Demystifying The Azure App Service Design

Azure App Service is a platform and acts as a Service solution to host your Web app. You can host your WebApps, APIs, Mobile App and Logic App under this umbrella and it gives you all the flexibility of scaling up and down very rapidly. In this post, we are going to understand how Azure deploy these apps to the actual Server and how they are able to scale so quickly.

Azure App Service

An average user may predict that for each instance, one virtual machine will be associated with it. For example, if we scale up to 1 instance, there will be one VM associated with it and similarly if there are 5 instances, there will be 5 virtual machines associated with it. This is true but not the whole picture of how they deploy it to the Servers. This deployment consists of three main Servers, which are given below.

  • Frontend Servers
    All the Web requests are passed to this Server and its going to pass on the worker role instances, based on the availability of the worker instances. It’s also going to check for the HTTPS certificate validity for the security purpose.

  • Worker Instances
    This is the Server, which actually hosts the Web Application and its job is to execute and serve all the Web requests. It is like the brain of the system, which is there to take all the requests, process them and subsequently serving it back to the client.

  • Shared Content Location
    As the name suggests, this is a common shared Server, which is going to host all the content associated with your Websites. For example, the app_data, images or any other files in this location and this is accessible via KUDU. Now, if you see the above diagram, all the instances of the worker role are connected to the shared content Server and access the data from it.


Now, when you deploy the Application; Azure hosts the Application in the worker role instances, which has IIS( or any other Server) depends on the type of the Application, which you are hosting, so basically when we increase the no of instances, what Azure does behind the scenes it replicates the worker role node and point it to same shared location Server and frontend Server. The worker role node is going to be the same, which we selected in our app Service plan. This process is simple and is useful after redeploying the same Application to the multiple Servers and maintain data consistency. Due to replication of the worker role, it gives you high availability as if one node fails, so the other will take over and serve the requests.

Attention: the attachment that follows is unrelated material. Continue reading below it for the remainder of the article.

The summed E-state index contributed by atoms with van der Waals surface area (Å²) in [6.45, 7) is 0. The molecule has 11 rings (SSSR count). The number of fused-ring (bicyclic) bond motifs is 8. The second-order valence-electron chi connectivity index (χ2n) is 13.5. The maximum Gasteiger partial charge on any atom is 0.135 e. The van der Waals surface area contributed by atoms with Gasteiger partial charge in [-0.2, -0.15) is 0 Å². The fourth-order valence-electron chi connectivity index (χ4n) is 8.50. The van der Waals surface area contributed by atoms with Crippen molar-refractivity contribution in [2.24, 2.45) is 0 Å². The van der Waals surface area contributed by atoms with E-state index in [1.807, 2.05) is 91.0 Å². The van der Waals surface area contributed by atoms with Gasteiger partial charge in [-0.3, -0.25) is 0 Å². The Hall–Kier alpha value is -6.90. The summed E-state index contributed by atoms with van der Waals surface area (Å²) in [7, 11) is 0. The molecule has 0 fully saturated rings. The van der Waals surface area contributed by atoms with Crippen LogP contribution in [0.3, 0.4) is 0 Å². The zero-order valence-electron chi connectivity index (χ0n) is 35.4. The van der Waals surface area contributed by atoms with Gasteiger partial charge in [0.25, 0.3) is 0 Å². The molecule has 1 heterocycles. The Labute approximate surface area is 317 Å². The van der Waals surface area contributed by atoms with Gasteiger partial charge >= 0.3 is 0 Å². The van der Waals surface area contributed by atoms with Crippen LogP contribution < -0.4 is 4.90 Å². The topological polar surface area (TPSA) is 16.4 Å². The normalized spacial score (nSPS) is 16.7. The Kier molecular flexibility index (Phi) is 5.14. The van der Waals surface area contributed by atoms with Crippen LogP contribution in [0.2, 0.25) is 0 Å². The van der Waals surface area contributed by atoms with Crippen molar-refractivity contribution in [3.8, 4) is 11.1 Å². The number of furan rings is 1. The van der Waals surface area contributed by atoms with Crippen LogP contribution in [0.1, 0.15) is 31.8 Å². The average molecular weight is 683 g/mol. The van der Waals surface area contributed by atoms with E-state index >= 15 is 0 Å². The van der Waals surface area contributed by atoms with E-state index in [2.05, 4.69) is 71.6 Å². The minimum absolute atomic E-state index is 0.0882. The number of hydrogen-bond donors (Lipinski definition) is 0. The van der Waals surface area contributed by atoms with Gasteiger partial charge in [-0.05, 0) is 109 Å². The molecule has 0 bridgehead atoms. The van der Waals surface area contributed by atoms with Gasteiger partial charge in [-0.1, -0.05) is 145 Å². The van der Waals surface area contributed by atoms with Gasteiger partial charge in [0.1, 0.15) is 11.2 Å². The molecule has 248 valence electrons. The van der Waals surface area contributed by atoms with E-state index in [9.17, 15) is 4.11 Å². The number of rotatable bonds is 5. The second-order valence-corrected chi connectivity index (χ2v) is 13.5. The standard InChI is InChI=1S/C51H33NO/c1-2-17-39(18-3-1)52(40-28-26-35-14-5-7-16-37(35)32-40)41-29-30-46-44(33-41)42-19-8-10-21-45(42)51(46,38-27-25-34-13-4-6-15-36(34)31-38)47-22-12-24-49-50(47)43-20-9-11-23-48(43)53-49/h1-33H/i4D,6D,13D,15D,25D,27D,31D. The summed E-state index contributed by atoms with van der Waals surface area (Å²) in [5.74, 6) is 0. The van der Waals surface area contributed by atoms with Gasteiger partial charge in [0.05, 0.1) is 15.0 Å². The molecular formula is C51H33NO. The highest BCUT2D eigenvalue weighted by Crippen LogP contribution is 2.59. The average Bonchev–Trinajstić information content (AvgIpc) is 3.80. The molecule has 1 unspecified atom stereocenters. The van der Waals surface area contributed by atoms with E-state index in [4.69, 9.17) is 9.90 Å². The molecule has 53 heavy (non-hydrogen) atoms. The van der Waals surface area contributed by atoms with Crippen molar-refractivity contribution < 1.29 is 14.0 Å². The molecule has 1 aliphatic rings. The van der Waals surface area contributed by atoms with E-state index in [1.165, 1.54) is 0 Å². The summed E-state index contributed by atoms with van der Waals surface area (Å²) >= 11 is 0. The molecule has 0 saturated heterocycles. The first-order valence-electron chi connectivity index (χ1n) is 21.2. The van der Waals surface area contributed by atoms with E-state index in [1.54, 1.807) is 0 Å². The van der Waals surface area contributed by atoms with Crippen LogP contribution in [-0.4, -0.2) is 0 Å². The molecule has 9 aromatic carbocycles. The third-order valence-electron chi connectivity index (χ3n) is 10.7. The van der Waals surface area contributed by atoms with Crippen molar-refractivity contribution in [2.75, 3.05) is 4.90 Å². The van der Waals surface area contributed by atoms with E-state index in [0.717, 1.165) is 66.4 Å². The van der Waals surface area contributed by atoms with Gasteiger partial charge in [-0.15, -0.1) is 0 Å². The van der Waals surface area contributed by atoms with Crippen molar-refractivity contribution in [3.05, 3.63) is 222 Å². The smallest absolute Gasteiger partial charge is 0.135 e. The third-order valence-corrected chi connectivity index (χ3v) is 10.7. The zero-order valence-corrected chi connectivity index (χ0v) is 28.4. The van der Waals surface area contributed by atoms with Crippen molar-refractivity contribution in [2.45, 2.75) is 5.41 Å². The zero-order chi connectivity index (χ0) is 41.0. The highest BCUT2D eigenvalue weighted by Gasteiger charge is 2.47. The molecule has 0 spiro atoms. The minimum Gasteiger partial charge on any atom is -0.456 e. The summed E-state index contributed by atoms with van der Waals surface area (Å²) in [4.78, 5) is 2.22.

Drawback of this architecture

This architecture stores the files in a separate node, which can lead to latency while accessing the files from the worker role. Apart from latency, if you are developing an Application, which uses the disk and does some sort of disk computation, the performance is going to take a bit of hit as compared to the one VM deployment. Although the performance is going to be good only in the above scenario but you can add caching into your Application, which can increase your performance by multiple folds.


Azure deploys your Websites, mobile and API app in 3 nodes, which are frontend, worker role and shared Content node. Worker role is responsible for the scaling of the Application and when we increase the instance; the number of worker roles increases accordingly. Also, this architecture has some latency issues, which results in the performance hit but it can be overcome by using caching.

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